Reconstruction work begins at Ethiopian seminary

Students in a section of the library at the Mekane Yesus Seminary in Addis Ababa, Ethiopia. Photo: EECMY
Students in a section of the library at the Mekane Yesus Seminary in Addis Ababa, Ethiopia. Photo: EECMY

LWF member churches and partners support rebuilding of Mekane Yesus seminary

(LWI) - Reconstruction has begun and campus life has resumed at the Mekane Yesus Seminary (MYS) in the Ethiopian capital, Addis Ababa, which was severely damaged during flash flooding after a nearby river burst its banks in August. Eight people, including three children were killed as a wave of water and mud swept through the seminary compound destroying roads and houses belonging to staff and the student community.

“However, returning to a semblance of normalcy will take time,” said Mr Mihret Alem, the head of the seminary’s office for Rebuilding and Rehabilitation. “Staff who lost their dear ones are still not fully recovered from the traumatic experiences and pain. Trauma healing workshops are part of the process of community rehabilitation,” he added.

Returning to a semblance of normalcy will take time. Trauma healing workshops are part of the process of building the community.
Mr Mihret Alem, MYS office for Rebuilding and Rehabilitation

A trauma-healing workshop. Photo MYS

A trauma-healing workshop. Photo MYS

More than 500 students and seven out of 17 faculty members who had been evacuated to temporary accommodation following the disaster resumed classes in October. Ten faculty members are still living in rental houses outside the seminary compound. Damaged buildings including dormitories, the kitchen, dining area and some of the staff quarters are being reconstructed, and the process has begun to put up a new water retention wall along the river banks to prevent future flooding. Plans are underway to secure a new site for a residential building.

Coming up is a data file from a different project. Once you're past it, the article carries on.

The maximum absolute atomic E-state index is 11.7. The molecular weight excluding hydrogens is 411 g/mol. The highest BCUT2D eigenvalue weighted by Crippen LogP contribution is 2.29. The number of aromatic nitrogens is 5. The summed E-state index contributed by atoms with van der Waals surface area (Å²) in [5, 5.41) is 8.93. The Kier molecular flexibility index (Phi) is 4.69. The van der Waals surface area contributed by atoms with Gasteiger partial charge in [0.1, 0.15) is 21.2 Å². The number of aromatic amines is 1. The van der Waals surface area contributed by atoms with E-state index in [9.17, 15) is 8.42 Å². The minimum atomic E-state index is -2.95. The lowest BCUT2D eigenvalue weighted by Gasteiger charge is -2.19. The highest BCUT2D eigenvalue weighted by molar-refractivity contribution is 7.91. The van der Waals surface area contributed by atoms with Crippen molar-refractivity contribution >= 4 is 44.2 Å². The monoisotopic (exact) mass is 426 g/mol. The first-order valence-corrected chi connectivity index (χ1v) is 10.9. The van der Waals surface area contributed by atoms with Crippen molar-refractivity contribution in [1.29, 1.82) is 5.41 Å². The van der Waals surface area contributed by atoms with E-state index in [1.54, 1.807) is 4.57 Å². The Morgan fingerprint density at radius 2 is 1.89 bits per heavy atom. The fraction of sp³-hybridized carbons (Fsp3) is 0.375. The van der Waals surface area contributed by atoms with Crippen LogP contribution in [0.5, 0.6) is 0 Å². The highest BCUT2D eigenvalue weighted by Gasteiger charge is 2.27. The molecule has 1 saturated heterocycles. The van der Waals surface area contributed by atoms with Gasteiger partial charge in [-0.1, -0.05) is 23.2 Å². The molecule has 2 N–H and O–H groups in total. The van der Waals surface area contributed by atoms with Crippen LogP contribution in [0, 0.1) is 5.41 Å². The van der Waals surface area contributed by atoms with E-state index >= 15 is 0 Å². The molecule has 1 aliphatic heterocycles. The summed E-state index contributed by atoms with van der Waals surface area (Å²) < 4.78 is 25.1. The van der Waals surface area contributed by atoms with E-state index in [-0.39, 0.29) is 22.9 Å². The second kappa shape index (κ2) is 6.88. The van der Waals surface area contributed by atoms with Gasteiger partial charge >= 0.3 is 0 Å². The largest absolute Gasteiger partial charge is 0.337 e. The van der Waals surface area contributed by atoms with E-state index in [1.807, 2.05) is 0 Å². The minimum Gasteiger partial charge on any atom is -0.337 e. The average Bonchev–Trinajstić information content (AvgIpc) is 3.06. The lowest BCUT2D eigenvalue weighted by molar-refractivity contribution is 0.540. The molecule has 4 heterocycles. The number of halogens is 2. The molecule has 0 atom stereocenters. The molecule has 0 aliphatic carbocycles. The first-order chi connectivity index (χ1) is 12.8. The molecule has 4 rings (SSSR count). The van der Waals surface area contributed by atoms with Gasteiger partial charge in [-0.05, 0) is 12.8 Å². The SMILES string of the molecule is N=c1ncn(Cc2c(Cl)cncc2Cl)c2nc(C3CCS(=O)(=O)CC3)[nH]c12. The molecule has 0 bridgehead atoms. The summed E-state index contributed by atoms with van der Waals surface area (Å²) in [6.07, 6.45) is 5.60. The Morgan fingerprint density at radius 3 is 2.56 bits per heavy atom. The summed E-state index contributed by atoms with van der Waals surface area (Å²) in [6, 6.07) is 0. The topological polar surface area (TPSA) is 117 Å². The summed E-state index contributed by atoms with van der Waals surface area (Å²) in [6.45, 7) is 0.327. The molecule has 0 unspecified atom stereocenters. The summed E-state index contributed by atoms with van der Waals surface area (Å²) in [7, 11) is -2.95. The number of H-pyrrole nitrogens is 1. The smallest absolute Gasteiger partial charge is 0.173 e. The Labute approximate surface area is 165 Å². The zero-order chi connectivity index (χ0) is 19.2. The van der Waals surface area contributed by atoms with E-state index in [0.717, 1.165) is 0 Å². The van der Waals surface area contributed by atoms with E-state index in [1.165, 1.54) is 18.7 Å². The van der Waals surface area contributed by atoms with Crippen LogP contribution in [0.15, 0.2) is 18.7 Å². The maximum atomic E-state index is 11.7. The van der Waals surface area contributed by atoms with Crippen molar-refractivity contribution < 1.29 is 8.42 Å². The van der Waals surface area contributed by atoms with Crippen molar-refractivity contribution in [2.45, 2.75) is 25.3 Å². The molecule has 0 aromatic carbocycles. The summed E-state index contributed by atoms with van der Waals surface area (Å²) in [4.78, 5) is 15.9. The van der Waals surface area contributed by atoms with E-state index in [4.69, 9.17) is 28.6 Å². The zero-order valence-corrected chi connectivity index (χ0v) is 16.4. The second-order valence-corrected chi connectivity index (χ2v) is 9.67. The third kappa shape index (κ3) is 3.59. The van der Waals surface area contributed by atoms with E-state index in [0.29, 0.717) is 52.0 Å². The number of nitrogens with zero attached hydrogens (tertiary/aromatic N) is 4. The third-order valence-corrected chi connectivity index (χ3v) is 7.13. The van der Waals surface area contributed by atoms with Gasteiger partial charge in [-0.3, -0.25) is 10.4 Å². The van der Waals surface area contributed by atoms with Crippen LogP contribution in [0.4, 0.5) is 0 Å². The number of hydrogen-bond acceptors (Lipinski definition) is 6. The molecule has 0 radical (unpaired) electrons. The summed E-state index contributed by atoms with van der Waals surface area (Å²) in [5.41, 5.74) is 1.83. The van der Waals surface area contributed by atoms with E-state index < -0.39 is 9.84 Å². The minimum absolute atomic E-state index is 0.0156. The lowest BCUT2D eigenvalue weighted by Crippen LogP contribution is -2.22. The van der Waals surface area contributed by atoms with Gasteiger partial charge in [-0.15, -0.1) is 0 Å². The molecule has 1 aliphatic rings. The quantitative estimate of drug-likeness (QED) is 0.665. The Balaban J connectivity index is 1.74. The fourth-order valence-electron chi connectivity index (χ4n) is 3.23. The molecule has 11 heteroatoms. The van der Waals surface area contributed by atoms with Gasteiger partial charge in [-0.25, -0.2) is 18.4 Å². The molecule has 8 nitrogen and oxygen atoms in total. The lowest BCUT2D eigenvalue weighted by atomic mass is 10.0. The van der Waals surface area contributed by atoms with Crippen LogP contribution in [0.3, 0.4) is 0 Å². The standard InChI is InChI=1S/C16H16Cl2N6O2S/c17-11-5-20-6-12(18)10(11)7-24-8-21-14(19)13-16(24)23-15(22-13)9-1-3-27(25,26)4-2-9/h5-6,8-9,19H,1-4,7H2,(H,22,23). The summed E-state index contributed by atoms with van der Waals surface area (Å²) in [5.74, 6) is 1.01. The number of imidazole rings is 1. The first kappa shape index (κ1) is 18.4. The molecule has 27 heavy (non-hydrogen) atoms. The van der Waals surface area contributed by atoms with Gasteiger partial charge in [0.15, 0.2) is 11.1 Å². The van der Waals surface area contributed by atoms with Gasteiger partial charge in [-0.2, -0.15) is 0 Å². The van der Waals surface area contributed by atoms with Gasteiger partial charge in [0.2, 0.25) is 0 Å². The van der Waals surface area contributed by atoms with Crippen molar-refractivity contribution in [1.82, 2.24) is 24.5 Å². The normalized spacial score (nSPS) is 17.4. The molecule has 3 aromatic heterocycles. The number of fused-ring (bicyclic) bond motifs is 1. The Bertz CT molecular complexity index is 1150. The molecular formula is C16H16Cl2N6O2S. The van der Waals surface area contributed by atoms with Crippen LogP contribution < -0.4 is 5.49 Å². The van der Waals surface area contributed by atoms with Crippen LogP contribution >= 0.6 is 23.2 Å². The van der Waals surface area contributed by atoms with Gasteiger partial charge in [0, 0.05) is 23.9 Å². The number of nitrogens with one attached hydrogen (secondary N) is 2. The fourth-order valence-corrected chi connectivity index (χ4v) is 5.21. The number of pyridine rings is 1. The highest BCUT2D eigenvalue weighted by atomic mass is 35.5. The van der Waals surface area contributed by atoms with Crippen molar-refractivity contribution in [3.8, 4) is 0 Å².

MYS

Joint efforts: Students and faculty members clearing the dining hall compound. Photo: MYS

Many students still face challenges, Alem added. Personal laptops, mobile phones and other items that were destroyed in the disaster have not been replaced. Infrastructure including roads, electricity, IT, water and sewerage have not been fully restored, causing major draw backs to the teaching and learning processes.

The seminary is an institute of The Ethiopian Evangelical Church Mekane Yesus (EECMY). Lutherans around the world shared messages of solidarity and support in the wake of the disaster, with several member churches of The Lutheran World Federation (LWF) and partners pledging to help with the rebuilding process. In October, the LWF signed a letter of intent with the EECMY, agreeing that part of the reconstruction work would be coordinated through the LWF Communion Office in Geneva.

Over EUR 300,000 has so far been raised for the work. Ms Eva Christina Nilsson, director of the LWF Department for Theology, Mission and Justice said: “It is a strong sign of solidarity that churches from the communion have joined up to support another church’s theological seminary in a time of unforeseen pain and challenges.”

The seminary has around 1,400 students training for Bachelor’s and Master's degrees in Music and Media, Management and Leadership and Theological Studies. Marina Dölker, LWF Program Executive for Diakonia and Development, who visited the seminary in the wake of the flooding, said: “The joint project will contribute toward rebuilding of the seminary, but it’s much more than construction work: it’s about sustaining high-quality theological education of future pastors and theologians.”

 MYS

Mekane Yesus Seminary students in a group discussion. Photo: MYS

The EECMY is the largest LWF member church, counting over 10.4 million members.

By LWF/P. Mumia